Tetsuro Matsuzawa is a former Director of the Primate Research Institute of Kyoto University, Japan. He is currently the Academic advisor of Chubu Gakuin University and a Visitor in Psychology, California Institute of Technology, the USA. Matsuzawa studies chimpanzee intelligence both in the laboratory and in the wild. His laboratory work, known as "Ai project," focuses on the language-like skills and the concept of number: The participants are a 47-year-old female chimpanzee named Ai, and her 24 year-old son named Ayumu, and others live in the community of 11 chimpanzees including 3 generations. The Ai project started in 1977 and is one of the longest laboratory research studies on the chimpanzee cognition and behavior. The working memory of young chimpanzees can be better than humans (https://www.youtube.com/watch?v=ktkjUjcZid0). The fact led him to the "Cognitive Tradeoff Hypothesis". In his parallel effort, Matsuzawa has also studied wild chimpanzees at Bossou and Nimba, Republic of Guinea, West Africa, since 1986. The Bossou chimpanzees are well known to use a pair of stones as hammer and anvil to crack open oil-palm nuts. His long-term research revealed interesting topics like the perfect lateralization of handedness of using a stone hammer, the critical period of learning nut-cracking at the age 3 to 5, and the social learning called "education by master-apprenticeship", grand-mothering in chimpanzees, etc. Matsuzawa tries to synthesize the field work and the laboratory work to understand the mind of chimpanzees, our evolutionary neighbors. He has received several prizes including the Purple Ribbon Medal of Honor, the Jane Goodall Award, Person of Cultural Merit, Japan. He has published many articles and books such as Primate Origins of Human Cognition and Behavior (Springer, 2001), Cognitive Development in Chimpanzees (Springer 2006), The Mind of the Chimpanzee (Chicago University Press, 2010), and Chimpanzees of Bossou and Nimba (Springer, 2011).
Aniruddh (Ani) Patel researches the cognitive, neural, and evolutionary foundations of music cognition. He received a BA in biology from the University of Virginia (1987) and an AM (1990) and Ph.D. (1996) in organismic and evolutionary biology from Harvard University. He then joined The Neurosciences Institute in San Diego, CA, where he was a Senior Fellow from 2005-2012. He is currently a professor in the Department of Psychology at Tufts University.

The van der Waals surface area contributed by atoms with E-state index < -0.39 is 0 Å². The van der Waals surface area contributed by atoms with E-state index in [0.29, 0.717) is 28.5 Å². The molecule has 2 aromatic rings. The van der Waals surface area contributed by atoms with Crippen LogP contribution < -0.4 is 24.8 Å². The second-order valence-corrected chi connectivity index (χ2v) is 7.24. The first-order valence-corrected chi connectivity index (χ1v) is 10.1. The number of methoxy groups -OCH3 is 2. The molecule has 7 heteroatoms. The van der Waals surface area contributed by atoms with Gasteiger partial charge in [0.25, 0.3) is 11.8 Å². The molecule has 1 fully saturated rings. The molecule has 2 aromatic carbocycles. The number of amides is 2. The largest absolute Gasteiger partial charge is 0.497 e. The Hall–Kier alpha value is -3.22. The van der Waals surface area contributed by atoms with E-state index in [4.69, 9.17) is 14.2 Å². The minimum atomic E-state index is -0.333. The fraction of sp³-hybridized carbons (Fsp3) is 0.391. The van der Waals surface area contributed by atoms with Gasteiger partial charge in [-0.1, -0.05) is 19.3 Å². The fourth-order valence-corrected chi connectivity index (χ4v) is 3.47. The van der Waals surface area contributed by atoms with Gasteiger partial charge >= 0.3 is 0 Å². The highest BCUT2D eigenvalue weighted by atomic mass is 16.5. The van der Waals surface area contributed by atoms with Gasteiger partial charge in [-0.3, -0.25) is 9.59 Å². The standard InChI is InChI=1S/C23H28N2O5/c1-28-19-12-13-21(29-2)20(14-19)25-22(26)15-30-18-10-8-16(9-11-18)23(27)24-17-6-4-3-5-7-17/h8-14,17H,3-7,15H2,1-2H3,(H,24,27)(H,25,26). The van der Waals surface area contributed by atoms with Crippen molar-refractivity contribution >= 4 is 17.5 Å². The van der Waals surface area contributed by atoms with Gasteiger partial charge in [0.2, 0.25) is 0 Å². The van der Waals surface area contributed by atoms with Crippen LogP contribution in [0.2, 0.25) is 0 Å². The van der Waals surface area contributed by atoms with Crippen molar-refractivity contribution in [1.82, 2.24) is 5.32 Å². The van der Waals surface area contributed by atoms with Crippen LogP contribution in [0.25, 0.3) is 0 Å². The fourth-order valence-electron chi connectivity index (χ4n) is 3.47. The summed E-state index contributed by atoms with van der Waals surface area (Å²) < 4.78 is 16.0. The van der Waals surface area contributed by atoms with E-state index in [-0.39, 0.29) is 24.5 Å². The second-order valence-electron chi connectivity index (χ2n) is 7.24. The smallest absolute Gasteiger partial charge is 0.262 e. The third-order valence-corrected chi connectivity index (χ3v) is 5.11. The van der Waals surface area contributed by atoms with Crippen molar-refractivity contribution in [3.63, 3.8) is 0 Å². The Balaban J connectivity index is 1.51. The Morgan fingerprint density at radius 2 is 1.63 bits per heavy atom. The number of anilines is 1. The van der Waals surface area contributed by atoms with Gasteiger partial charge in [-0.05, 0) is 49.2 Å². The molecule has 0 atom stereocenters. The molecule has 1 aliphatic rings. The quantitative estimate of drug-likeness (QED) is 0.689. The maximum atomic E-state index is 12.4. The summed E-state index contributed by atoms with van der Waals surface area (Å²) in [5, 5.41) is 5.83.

Areas of special interest include the relationship between music and language (the topic of his 2008 book, Music, Language, and the Brain, Oxford Univ. Press), the processing of musical rhythm, and cross-species studies of music processing. A wide variety of methods are used in this research, including brain imaging, behavioral experiments, theoretical analyses, acoustic research, and comparative studies with nonhuman animals.
Dr. Patel has served as President for the Society for Music Perception and Cognition (2009-2011). In 2015 Dr. Patel was appointed as Fellow of the Canadian Institute for Advanced Research (CIFAR), in the Program in Brain, Mind, and Consciousness. In 2018 he was awarded a Fellowship from the Radcliffe Institute for Advanced Study at Harvard University and a Guggenheim Fellowship to write a book on the evolution of music cognition.
Emory University School of Medicine, Yerkes Primate Research Center
Todd Preuss is a biological anthropologist and neuroscientist. He is Professor Emeritus of Pathology, Emory University School of Medicine and the Division of Neuropharmacology and Neurologic Diseases at the Emory National Primate Research Center. His research has focused on the organization and evolution of primate cerebral cortex, particularly visual and frontal cortex, and he has authored a series of papers exploring the application of modern phylogenetic concepts and methods to problems of brain evolution. Recently, his research has concentrated on identifying evolutionary specializations of cerebral cortex, using information derived from genomics studies to guide histological and anatomical investigations, and comparative neuroimaging studies of humans, chimpanzees, and other nonhuman primates.
University of California, San Diego